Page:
state buildings in numerous cities in ukraine's eastern border region with russia. and today the ukrainian government attempted to take them back with military action. there are unconfirmed reports that the separatists shot down two helicopters killing two people. moscow condemned the attacks and repeated its warning that it reserves its right to intervene to protect pro-russian citizens in the region. at the white house today president obama and german chancellor angela merkel warned russia that they are prepared to increase sanctions russia continues. the two leaders put tensions aside and stood united on ukraine. libby any outcome? >> they wanted to present a unified front and they really were able to. if this meeting would have happened even a few weeks ago there may have been more chill in the air over the nsa spying on angela merkel's phone. they wanted to speak with one voice saying these incursions by russia are unacceptable. the germans are concerned about the engive sector in particular. and president obama addressed that specifically and he acknowledged the importa
from pro-russian separatists. we're monitoring developments in eastern ukraine just hours after this military team of observers you're seeing now was released in the volatile region. >>> and -- a chaotic scene after multiple landslides in afghanistan. we'll talk to one man overseeing the relief effort. >>> also -- >> we have probably always had public figures who have been out there saying outrageous things when it comes to race. the difference is now, when someone says something like this, the chances are that it's been recorded. >> these public figures you're seeing now have one thing in common, racism controversies. a closer look at that hot-button issue, coming up. >>> hello, and welcome, everyone. i'm errol barnett. to our viewers in the u.s. and around the world, it's a pleasure to have you with me on this saturday. this is "cnn newsroom." now, at this moment, it's just past noon in eastern ukraine. that's where the standoff between the country's military and pro-russia activists has taken an even more violent turn in recent weeks. the interior minister says it's offensive
. >>> separatists in ukraine held a cbs news team. they snapped these pictures outside of an eastern city of slovina. that is when the separatists grabbed them. >> we were then blindfolded and lumbered onto a vehicle and taken to another location. when he stopped at this other location, there was a woman shouting at us telling us to shut up. not to speak. we had to stand up and put our hands against the wall while they took all of our possessions. >> ward said the separatists were clearly upset they were american. >>> also tonight for the first time, a mysterious virus has hit the united states. what you need to know about mers. >> reporter: the unidentified patient was a healthcare provider in saudi arabia. provider in saudi arabia. the patient took the bus ,, h,z/ let's face it, most people don't know how to choose a new dentist. that's where we come in. we've helped over 8 million people find the right dentist, and we can do the same for you. call 1-800-dentist today. ♪ call 1-800-dentist today. female announcer: sleep train's interest free ends sunday. it's your last chance to get three ye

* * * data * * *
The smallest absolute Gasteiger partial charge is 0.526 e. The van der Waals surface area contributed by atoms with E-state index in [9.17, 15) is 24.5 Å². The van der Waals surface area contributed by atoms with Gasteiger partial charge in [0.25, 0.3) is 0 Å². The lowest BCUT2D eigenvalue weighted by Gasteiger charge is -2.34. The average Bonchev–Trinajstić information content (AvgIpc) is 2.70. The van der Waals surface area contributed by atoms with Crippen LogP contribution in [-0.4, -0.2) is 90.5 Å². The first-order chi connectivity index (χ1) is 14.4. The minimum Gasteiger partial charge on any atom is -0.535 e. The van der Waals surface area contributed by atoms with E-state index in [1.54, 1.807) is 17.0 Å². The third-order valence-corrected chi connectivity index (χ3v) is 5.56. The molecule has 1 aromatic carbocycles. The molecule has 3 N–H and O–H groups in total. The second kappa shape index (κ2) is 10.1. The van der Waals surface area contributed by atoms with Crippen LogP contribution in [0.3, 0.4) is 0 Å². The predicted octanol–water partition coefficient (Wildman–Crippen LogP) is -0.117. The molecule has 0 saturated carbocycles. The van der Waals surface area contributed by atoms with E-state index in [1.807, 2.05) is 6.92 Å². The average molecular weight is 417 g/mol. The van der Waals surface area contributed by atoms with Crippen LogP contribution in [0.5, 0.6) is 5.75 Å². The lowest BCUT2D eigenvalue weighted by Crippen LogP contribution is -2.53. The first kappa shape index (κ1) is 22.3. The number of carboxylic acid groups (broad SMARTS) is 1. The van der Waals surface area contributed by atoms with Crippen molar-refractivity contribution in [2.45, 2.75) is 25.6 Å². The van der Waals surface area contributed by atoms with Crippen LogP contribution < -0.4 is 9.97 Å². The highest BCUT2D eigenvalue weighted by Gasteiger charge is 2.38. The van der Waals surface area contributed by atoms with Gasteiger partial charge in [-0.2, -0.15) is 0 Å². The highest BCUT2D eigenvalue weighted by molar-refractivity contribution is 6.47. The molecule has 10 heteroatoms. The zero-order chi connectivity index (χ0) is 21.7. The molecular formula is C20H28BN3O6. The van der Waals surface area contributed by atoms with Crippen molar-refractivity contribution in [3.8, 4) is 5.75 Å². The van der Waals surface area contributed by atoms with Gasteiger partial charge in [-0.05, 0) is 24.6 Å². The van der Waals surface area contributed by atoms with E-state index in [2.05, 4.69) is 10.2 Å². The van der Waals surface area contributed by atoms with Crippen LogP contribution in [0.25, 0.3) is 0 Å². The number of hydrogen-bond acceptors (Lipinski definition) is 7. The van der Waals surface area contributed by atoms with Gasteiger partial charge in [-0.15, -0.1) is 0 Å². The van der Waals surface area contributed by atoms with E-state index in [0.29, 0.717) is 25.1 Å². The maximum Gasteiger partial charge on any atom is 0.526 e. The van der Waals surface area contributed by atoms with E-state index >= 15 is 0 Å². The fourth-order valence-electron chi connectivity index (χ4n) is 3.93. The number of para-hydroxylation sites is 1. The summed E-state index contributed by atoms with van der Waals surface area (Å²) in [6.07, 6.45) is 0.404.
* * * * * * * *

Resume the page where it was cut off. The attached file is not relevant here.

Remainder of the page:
, eastern ukraine and disrupt this month's presidential election we will move quickly on additional steps. including further sanctions that will impose greater cost but that's a choice facing the russian leadership. gwen: some of the fallout is affecting how americans view their second term president. in the latest "wall street journal"/nbc news poll, nearly half of those surveyed say that the u.s. should be less active in world affairs. and approval of the president's handling of foreign policy has dropped to its lowest point ever. so what did the white house do this week to speak to that? alexis? >> so the president and the administration started the week by talking about another round of tough sanctions. most of the sanctions that started the week that the administration announced were aimed at the circle right around vladimir putin. president putin of russia. it was aimed at about seven different individuals and about 17 businesses or entities. and the idea was to put blockades on our asset freezes on those individuals and the companies they controled. and they were considered either